Announcement

Collapse
No announcement yet.

How many YDNA markers to start with?

Collapse
X
 
  • Filter
  • Time
  • Show
Clear All
new posts

  • efgen
    replied
    I have one project member who can't upload to the GP until he has the SNP test done. This is what his Genographic Project tab says:
    Genographic Project

    The Genographic Project is a real time effort to map how humankind populated the earth. It is a five-year research partnership between National Geographic and IBM with support from the Waitt Family Foundation, and public participation through Family Tree DNA. More about it can be found here.

    Already being a Family Tree DNA customer, you would be given the opportunity to join the Genographic Project without having to order a kit and perform a new test. Being that the Genographic Project is highly based on a firm Haplogroup assignment for the purposes of tracking the deep ancestral origins, your suggested Haplogroup should have a minimum level of certainty to allow us to upload your data to that Project. While your results suggest a specific Haplogroup, it does not meet the minimum requirements of certainty and therefore we cannot have your data uploaded to the Genographic Project.

    If you wish to order a test to confirm your Haplogroup, please click here. After your Haplogroup is confirmed we will be able to upload your record.
    The "please click here" link brings me to his Haplogroup tab, where he could order the deep-clade test from. He's predicted as J1 and his matches page shows only 11 matches (12-marker).

    His 12-marker results were received in late November 2005. Maybe FTDNA has changed their policy since then?

    Leave a comment:


  • lgmayka
    replied
    Are you sure that the backbone SNP test is really necessary anymore? In my case, I had no 12-marker matches, and so FTDNA predicted my haplogroup (I1b) but then, at no extra charge, ran an SNP confirmation test (P37.2+) to ratify their prediction. The results of the SNP confirmation came about 6 weeks after the initial 12-marker results, though.

    Leave a comment:


  • efgen
    replied
    My grandfather's Genographic Project kit invoice had the following price breakdown:

    $ 20.00 kit
    + $ 60.00 lab test
    + $ 19.95 legacy something-or-other (I forget the exact phrase used, but I assume this is the contribution to the Genographic Project)
    ---------
    = $ 99.95 total cost for kit
    + $ 7.55 S&H
    ---------
    = $107.50
    + $ 6.45 FL sales tax (other places taxed: CA,DC,FL,KY,MI,PA,VA,VT,Canada)
    ----------
    = $113.95 TOTAL COST

    Once you test through GP, you can upload to FTDNA for no additional charge and then order additional tests. Note that the GP test includes a confirmed haplogroup assignment.

    Now, if you test through FTDNA first, you can upload your results to Genographic Project for a $15 fee (contribution to the GP). However, if your haplogroup prediction isn't a confident one and you haven't already had a Backbone SNP or Deep Clade test done, they won't let you upload your results to GP until you take (and pay for) a Backbone SNP or Deep Clade test to confirm your haplogroup. And you won't get the migration map and Journey of Man DVD that is provided with GP kits.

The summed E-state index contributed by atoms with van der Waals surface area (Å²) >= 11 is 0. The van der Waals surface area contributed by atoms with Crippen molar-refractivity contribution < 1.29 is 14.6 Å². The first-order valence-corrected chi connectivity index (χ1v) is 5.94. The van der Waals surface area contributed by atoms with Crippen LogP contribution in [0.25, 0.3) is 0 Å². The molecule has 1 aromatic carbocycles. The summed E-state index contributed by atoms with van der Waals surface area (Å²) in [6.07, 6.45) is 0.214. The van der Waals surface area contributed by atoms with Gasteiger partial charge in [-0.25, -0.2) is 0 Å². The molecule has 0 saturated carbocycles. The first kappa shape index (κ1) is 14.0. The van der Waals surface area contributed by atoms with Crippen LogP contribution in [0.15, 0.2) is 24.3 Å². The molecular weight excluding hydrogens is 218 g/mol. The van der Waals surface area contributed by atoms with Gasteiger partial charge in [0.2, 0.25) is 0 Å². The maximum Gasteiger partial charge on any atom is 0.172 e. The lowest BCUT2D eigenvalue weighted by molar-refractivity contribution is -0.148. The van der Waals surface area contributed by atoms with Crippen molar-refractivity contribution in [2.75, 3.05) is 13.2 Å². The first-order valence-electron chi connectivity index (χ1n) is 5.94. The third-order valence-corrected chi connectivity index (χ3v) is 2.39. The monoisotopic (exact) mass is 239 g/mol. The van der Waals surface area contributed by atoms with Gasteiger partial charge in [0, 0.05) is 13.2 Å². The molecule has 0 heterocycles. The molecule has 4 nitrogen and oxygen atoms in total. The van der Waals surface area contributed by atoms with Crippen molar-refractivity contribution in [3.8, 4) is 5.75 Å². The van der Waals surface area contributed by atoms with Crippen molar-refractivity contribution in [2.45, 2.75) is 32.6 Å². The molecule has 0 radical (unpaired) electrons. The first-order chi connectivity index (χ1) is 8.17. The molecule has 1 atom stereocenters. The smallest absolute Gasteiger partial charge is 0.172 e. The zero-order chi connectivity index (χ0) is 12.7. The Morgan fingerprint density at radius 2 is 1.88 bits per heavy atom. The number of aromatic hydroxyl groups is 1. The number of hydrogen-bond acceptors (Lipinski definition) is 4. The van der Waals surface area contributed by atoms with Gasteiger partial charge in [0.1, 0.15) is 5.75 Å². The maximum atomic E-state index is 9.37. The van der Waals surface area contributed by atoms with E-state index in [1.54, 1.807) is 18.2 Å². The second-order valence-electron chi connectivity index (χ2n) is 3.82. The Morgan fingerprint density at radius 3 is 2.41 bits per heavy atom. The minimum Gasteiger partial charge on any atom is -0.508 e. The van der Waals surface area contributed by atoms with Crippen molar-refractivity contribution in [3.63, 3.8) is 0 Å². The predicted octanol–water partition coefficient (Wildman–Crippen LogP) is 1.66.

So going from FTDNA to GP can be more expensive than going from GP to FTDNA, if you need to pay for a haplogroup confirmation. Let's see what it is for a 67-marker test:

    FTDNA to Genographic Project:

    $269.00 FTDNA 67-marker kit (through a project)
    + $ 15.00 upload to GP
    ------------
    = $284.00 TOTAL (assuming you don't need a Backbone SNP test)

    If you need a backbone SNP test, you'll be paying over $300, probably closer to $350. I can't remember the exact price of the backbone SNP test, but the deep clade test is $79 -- maybe it's the same?

    Genographic Project to FTDNA:

    $107.50 GP kit (includes haplogroup confirmation)
    + $189.00 FTDNA 12-to-67 upgrade
    -------------
    = $296.50 TOTAL


    The other consideration is time. If you order through FTDNA first, you'll get your results within 6-8 weeks and then you can upload your results to GP at your convenience. However, if you order through GP first, you'll get your 12-marker results within 6-8 weeks and then you first have to transfer your results to FTDNA, order the upgrade to 67 and wait another 6-8 weeks.

    So the major decision is really time vs money. Then also consider whether you want the extras (migration map, DVD) that the GP kit includes and whether those are more important to you than quicker higher-marker results.
    Last edited by efgen; 9 June 2006, 11:12 AM.

    Leave a comment:


  • DMac
    replied
    Originally posted by kmeredith
    These are all really good suggestions. Thank you so much for replying.

    I hadn't thought about pre-joining a surname project, it's a great idea. However, if I don't go through the Genographic Project, do they lose out on money? Or does most of that $99 go to FTDNA anyway? Does anyone know? From what I understand, if I go through FTDNA, I can still share the results with the Genographic Project, right?

    Thanks again!
    If you test through the Genographic project, it'll cost you $99.95. I do not know if it costs anything to transfer the results to FTDNA but, I've never heard of any associated with that transfer. I assume the Genographic project has cut some deal where they get a lower rate from FTDNA for the testing so some of the $99.95 goes to support the project.

    If you test through a surname project with FTDNA, it will cost you $99 for 12 markers (which is what you get through the Genographic project) but, it will cost $15 to move your results to the Genographic ptoject. The $15 goes to support the Genographic project.